A new NOAA Fisheries study concludes that which way the wind blows is a critical factor in the survival rate of young Alaska Pollock in the Gulf of Alaska.
NOAA Fisheries biologist Matt Wilson of the Alaska Fisheries Science Center says the study addresses a longstanding question regarding the impact of wind on the survival rate of juvenile Pollock in the Gulf. Research biologists found that depending on wind direction, water movement may keep juvenile fish in favorable nursey habitat or move them out.
Fisheries scientists thought at the start of the study that an abundance of juvenile fish would produce a relatively strong adult year-class. Yet some years this did not transpire, so researchers took another look, and it turned out that wind is the culprit.
Wilson said that the consequence of a large proportion of the juvenile population being transported to the southwest is that many of those fish are likely lost from the Gulf. The study provides new insight into the importance of wind to Pollock population dynamics. “The findings argue for including wind-driven surface transport along with other important factors like temperature, prey, and predation that have been used in stock forecast models,” Wilson said.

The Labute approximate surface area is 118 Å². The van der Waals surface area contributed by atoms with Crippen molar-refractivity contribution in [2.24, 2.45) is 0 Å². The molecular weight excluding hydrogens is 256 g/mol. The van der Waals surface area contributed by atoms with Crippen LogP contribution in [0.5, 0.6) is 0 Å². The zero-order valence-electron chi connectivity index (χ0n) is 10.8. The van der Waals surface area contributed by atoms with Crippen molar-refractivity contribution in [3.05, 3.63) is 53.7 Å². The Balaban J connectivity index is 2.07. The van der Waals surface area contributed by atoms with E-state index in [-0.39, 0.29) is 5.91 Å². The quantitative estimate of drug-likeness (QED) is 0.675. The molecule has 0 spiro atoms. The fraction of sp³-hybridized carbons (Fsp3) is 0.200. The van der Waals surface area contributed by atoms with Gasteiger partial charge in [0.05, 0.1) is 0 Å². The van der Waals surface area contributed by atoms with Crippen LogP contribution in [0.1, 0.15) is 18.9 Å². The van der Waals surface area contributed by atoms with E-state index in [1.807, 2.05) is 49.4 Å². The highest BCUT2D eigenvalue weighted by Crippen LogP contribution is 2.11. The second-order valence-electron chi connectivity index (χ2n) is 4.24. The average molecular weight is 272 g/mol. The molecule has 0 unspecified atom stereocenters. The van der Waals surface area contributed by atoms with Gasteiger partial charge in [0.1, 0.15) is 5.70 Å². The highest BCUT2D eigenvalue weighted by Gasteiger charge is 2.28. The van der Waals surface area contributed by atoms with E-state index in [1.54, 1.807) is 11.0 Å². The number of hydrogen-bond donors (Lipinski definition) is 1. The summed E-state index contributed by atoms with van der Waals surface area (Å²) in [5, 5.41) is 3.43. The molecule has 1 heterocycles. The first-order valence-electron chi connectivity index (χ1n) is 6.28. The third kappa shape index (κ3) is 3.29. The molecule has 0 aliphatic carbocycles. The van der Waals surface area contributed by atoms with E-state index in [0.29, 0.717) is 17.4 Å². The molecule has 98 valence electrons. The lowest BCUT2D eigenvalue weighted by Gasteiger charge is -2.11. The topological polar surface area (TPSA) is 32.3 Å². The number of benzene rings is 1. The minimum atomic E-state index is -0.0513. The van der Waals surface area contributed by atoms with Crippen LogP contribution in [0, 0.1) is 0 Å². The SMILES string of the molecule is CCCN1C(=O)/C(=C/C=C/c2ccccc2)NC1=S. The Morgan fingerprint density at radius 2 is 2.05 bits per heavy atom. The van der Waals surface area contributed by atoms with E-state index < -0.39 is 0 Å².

In their first year of life Pollock are weak swimmers who drift where currents take them. Where they end up influences whether they will contribute to the adult Gulf of Alaska population.
Wind is the primary driver of water low in the western coastal Gulf of Alaska. Researchers found that when downwelling-favorable winds prevailed during and after spawning that juveniles appeared to be retained in upstream habitat near the main spawning area around Kodiak Island. NOAA Fisheries scientists are also looking at the contribution of diet to the dramatic reduction of the 2013-year-class of juvenile Pollock in the western Gulf.